David Bourget (Western Ontario)
David Chalmers (ANU, NYU)
Rafael De Clercq
Jack Alan Reynolds
Learn more about PhilPapers
Journal of Philosophy of Education 45 (3):511-525 (2011)
The aim of this article is twofold. Against the traditional interpretation of ‘the conscience of Huckleberry Finn’ (for which Jonathan Bennett's article with this title is the locus classicus) as a conflict between conscience and sympathy, I propose a new interpretation of Huck's inner conflict, in terms of Huck's mastery of (the) moral language and its integration with his moral feelings. The second aim is to show how this interpretation can provide insight into a particular aspect of moral education: learning a moral language. A moral education that has a proper regard for the flexibility of moral language and the importance of the integration of moral language and (pre-)moral feelings should prevent such conflicts as Huck experienced from arising
|Keywords||No keywords specified (fix it)|
|Categories||categorize this paper)|
Setup an account with your affiliations in order to access resources via your University's proxy server
Configure custom proxy (use this if your affiliation does not provide a proxy)
|Through your library|
References found in this work BETA
James F. Childress (1979). Appeals to Conscience. Ethics 89 (4):315-335.
Charles F. Dole (1906). About Conscience. International Journal of Ethics 16 (4):418-423.
Carol Freedman (1997). The Morality of Huck Finn. Philosophy and Literature 21 (1):102-113.
Alan Goldman (2010). Huckleberry Finn and Moral Motivation. Philosophy and Literature 34 (1):pp. 1-16.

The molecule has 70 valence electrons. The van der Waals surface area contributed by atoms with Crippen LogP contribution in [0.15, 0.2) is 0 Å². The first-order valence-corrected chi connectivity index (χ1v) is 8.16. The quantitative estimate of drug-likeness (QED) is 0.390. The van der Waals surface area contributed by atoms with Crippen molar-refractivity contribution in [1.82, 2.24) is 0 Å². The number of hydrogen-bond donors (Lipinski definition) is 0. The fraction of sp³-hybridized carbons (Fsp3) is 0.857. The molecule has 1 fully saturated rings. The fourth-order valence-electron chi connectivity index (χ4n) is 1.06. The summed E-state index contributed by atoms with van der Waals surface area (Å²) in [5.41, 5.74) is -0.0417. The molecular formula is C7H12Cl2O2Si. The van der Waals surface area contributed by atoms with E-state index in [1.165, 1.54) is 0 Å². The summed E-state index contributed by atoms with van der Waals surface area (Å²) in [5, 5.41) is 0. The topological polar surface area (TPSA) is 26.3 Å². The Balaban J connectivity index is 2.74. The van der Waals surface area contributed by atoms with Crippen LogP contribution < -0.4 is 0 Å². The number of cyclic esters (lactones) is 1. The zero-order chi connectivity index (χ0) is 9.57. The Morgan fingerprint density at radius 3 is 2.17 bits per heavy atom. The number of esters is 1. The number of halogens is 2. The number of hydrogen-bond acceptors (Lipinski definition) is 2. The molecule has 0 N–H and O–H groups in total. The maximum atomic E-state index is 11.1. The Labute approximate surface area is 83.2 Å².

R. M. Hare (1998). Essays on Religion and Education. Clarendon Press.
Citations of this work BETA
Karin Murris (2012). Student Teachers Investigating the Morality of Corporal Punishment in South Africa. Ethics and Education 7 (1):45 - 58.
Similar books and articles
Jung H. Lee (2009). The Moral Power of Jim: A Mencian Reading of Huckleberry Finn. Asian Philosophy 19 (2):101 – 118.
Chad Kleist (2009). Huck Finn the Inverse Akratic: Empathy and Justice. [REVIEW] Ethical Theory and Moral Practice 12 (3):257 - 266.
Craig Taylor (2012). Huck Finn, Moral Reasons and Sympathy. Philosophy 87 (04):583-593.
Donovan Miyasaki (2007). Against the Moral Appraisal of Art: Wayne Booth and the Case of Huck Finn. Philosophy and Literature 31 (1):125-32.
John Fennel (2002). Huck Finn and Moral Argument. Teaching Philosophy 25 (3):227-236.
James Montmarquet (2012). Huck Finn, Aristotle, and Anti-Intellectualism in Moral Psychology. Philosophy 87 (01):51-63.
Mark B. Tappan (1991). Narrative, Language and Moral Experience. Journal of Moral Education 20 (3):243-256.
Rex Gibson (1979). In Defence of Ambiguity. Journal of Moral Education 9 (1):17-22.
Richard Pring (2001). Education as a Moral Practice. Journal of Moral Education 30 (2):101-112.
Howard R. Woodhouse (1985). Moral and Religious Education for Nigeria. Journal of Moral Education 14 (2):120-131.
Jane Roland Martin (1987). Transforming Moral Education. Journal of Moral Education 16 (3):204-213.
Bernard G. Prusak (2011). When Words Fail Us: Reexamining the Conscience of Huckleberry Finn. Journal of Aesthetic Education 45 (4):1-22.
Daniel Pekarsky (1983). Moral Choice and Education. Journal of Moral Education 12 (1):3-13.
Jim Vernon (2008). The Moral Necessity of Moral Conflict in Hegel's Phenomenology of Spirit. Epoché: A Journal for the History of Philosophy 13 (1):67-80.
Added to index2011-05-20
Total downloads44 ( #38,832 of 1,102,914 )
Recent downloads (6 months)3 ( #120,639 of 1,102,914 )
How can I increase my downloads?